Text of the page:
IEA: USA to become world's biggest oil producer

What does this mean for American renewables?

The IEA has released the World Energy Outlook, its annual overview of the world's energy situation. There are a number of eye-catching findings contained within, including a conclusion that, even with the rapid growth of renewables, fossil fuels with still make up 75 per cent of the global energy mix by 2035.

But the headline finding for many is that the US is poised to become the largest produce of both oil and gas before this decade is out. Earlier I spoke to Dr Fatih Birol, the IEA's Chief Economist, about the findings  (more of our conversation will be published soon as part of the energy series the New Statesman runs with Shell):

When we look to the future we see three major challenges. One is on energy security. The second one is on climate change becoming more and more of a problem. And the third one is that today, 1.3 billion people have no access to electricity in the developing world.

So when I look at the US picture, I see that the US is set to become the largest oil producer of the world around 2017, and the largest gas producer of the world around 2015, overtaking Saudi Arabia and Russia respectively. And as a result of those developments, the geopolitics of energy and the economics of energy will change significantly. In terms of the US, we expected the US oil imports will go down substantially, from the Middle East and elsewhere. But it is not only because of the growth in US oil production, but the US has successfully introduced fuel standards for their cars – finally, I should say, compared to Europe and Japan – in order to reduce their oil demand at home. 

So as a result of those, I would expect that the US in a few years of time will not need any oil from the middle east, or very close to zero. And therefore it will have implications, I think, for US energy policy, but also for foreign and defence policy.

For a number of years, one of the key drivers of research and investment into renewables has been a desire for energy independence. It has been an easy way to sell those new technologies to a public which isn't quite enthused about the importance of preventing climate change.

The discovery of ways to exploit shale gas and "tight, light oil", as well as increasing use of biofuels, has lessened America's motivation to develop low-carbon technologies. It remains to be seen how damaging this could be to the ongoing decarbonisation of the world, but while it is likely to be unambiguous good news geopolitically – lessening the global power of less-than-progressive nations like Saudi Arabia and Russia is a good thing – it could still be a double-edged sword in the long-term.

The IEA's Fatih Birol. Photograph: Getty Images

Alex Hern is a technology reporter for the Guardian. He was formerly staff writer at the New Statesman. You should follow Alex on Twitter.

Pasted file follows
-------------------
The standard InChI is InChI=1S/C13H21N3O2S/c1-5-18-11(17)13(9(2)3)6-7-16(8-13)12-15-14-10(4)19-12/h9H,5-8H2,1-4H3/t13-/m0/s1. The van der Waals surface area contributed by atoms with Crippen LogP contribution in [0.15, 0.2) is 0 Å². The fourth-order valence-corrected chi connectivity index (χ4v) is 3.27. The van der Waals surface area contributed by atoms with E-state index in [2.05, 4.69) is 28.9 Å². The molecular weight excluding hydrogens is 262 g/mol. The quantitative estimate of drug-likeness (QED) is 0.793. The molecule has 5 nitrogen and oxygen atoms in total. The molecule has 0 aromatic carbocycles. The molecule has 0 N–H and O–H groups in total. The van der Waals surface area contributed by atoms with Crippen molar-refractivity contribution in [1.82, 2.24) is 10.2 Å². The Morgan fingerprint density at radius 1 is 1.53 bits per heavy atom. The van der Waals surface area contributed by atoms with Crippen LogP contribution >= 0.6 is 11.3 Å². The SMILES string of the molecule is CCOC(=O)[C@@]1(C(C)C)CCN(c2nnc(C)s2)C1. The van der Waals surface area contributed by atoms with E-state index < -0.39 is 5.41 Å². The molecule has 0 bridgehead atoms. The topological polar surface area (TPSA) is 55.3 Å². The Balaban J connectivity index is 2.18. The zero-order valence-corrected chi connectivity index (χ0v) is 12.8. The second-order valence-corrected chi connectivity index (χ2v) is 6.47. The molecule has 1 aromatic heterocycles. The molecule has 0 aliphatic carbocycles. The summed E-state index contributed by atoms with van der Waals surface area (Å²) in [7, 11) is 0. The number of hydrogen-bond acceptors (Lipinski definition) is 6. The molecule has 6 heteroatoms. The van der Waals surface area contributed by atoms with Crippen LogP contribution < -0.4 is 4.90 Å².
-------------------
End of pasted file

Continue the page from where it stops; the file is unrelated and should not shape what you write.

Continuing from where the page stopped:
Photo: Getty Images/Christopher Furlong
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A dozen defeated parliamentary candidates back Caroline Flint for deputy

Supporters of all the leadership candidates have rallied around Caroline Flint's bid to be deputy leader.

Twelve former parliamentary candidates have backed Caroline Flint's bid to become deputy leader in an open letter to the New Statesman. Dubbing the Don Valley MP a "fantastic campaigner", they explain that why despite backing different candidates for the leadership, they "are united in supporting Caroline Flint to be Labour's next deputy leader", who they describe as a "brilliant communicator and creative policy maker". 

Flint welcomed the endorsement, saying: "our candidates know better than most what it takes to win the sort of seats Labour must gain in order to win a general election, so I'm delighted to have their support.". She urged Labour to rebuild "not by lookin to the past, but by learning from the past", saying that "we must rediscover Labour's voice, especially in communities wher we do not have a Labour MP:".

The Flint campaign will hope that the endorsement provides a boost as the campaign enters its final days.

The full letter is below:

There is no route to Downing Street that does not run through the seats we fought for Labour at the General Election.

"We need a new leadership team that can win back Labour's lost voters.

Although we are backing different candidates to be Leader, we are united in supporting Caroline Flint to be Labour's next deputy leader.

Not only is Caroline a fantastic campaigner, who toured the country supporting Labour's candidates, she's also a brilliant communicator and creative policy maker, which is exactly what we need in our next deputy leader.

If Labour is to win the next election, it is vital that we pick a leadership team that doesn't just appeal to Labour Party members, but is capable of winning the General Election. Caroline Flint is our best hope of beating the Tories.

We urge Labour Party members and supporters to unite behind Caroline Flint and begin the process of rebuilding to win in 2020.

Jessica Asato (Norwich North), Will Straw (Rossendale and Darween), Nick Bent (Warrington South), Mike Le Surf (South Basildon and East Thurrock), Tris Osborne (Chatham and Aylesford), Victoria Groulef (Reading West), Jamie Hanley (Pudsey), Kevin McKeever (Northampton South), Joy Squires (Worcester), Paul Clark (Gillingham and Rainham), Patrick Hall (Bedford) and Mary Wimbury (Aberconwy)

Stephen Bush is editor of the Staggers, the New Statesman’s political blog.